When Captain Cook discovered the lush pocket of country that stretches back from the coast and wraps around Rotorua, he named it the Bay of Plenty. The name was apt. Everything grows and flourishes here; birds, animals, fish, seafood, forests, gardens and orchards.
For a taste of the rich variety of fare that the region produces today, you don’t have to go far, or wait long.
Stroll down Tutanekai Street on a Thursday evening and you’ll catch the Rotorua night market. Here you’ll find fresh produce, much of it organic, along with wines, juices oils and preserves. Local Chinese, Indian, Italian, French and, of course, Kiwi, chefs take their kitchen to the street, so you can dine or graze according to your fancy. There is food for the outer as well as the inner body, like soaps, scrubs and creams, including those miraculous Rotorua mud-packs and manuka honey moisturisers. Quality crafts and arts are also on sale, so the night market makes for very good souvenir shopping too.
Out behind the bubbling mudpools and steam holes of Kuirau Park, the Rotorua Farmers Market takes place every Saturday morning. It’s a colourful, crowded, vibrant affair, with a carnival feel. Music pounds from a tent selling CDs. Bright coloured kids clothes and souvenir t shirts swing from poles. All kinds of plants and vegetables, including puha, watercress and a great range of Asian greens are lined up and laid out in neat rows. Delicious and irresistible smells fill the air; curry, fried rice, kebabs, crepes, coffee, rewena (bread) and paraoa parai (fried bread) with golden syrup or jam. Local fund raisers hold stalls here too, so you can contribute to a school playground, a community hall or a trip for the modest price of a home-made muffin or beanie.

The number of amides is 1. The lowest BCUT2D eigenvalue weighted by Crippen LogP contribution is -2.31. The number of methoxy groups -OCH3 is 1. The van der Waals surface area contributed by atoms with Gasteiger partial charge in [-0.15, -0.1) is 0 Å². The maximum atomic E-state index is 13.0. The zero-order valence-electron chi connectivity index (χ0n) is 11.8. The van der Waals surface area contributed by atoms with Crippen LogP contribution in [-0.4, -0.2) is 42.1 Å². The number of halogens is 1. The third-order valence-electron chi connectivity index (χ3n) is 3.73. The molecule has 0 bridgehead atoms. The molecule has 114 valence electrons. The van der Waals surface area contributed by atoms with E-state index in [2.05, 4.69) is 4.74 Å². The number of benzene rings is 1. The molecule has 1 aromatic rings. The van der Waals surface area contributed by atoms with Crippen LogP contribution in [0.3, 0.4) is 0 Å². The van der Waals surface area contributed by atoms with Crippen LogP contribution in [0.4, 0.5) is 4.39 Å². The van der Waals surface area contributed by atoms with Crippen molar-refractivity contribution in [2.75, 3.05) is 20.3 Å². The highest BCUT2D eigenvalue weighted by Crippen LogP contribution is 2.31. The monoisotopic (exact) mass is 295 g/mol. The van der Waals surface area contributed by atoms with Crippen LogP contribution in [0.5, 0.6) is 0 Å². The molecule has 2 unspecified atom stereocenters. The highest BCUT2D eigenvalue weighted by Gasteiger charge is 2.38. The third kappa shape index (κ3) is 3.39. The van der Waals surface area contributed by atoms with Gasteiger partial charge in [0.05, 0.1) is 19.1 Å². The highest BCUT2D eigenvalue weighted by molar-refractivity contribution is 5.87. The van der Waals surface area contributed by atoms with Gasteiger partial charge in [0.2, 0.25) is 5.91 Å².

Both markets offer a chance to taste foods that you won’t necessarily find elsewhere in Rotorua or anywhere for that matter. They also offer a chance to see the abundance of wonderful produce that the beautiful Bay of Plenty yields today. If you’re foodie, don’t miss either of them.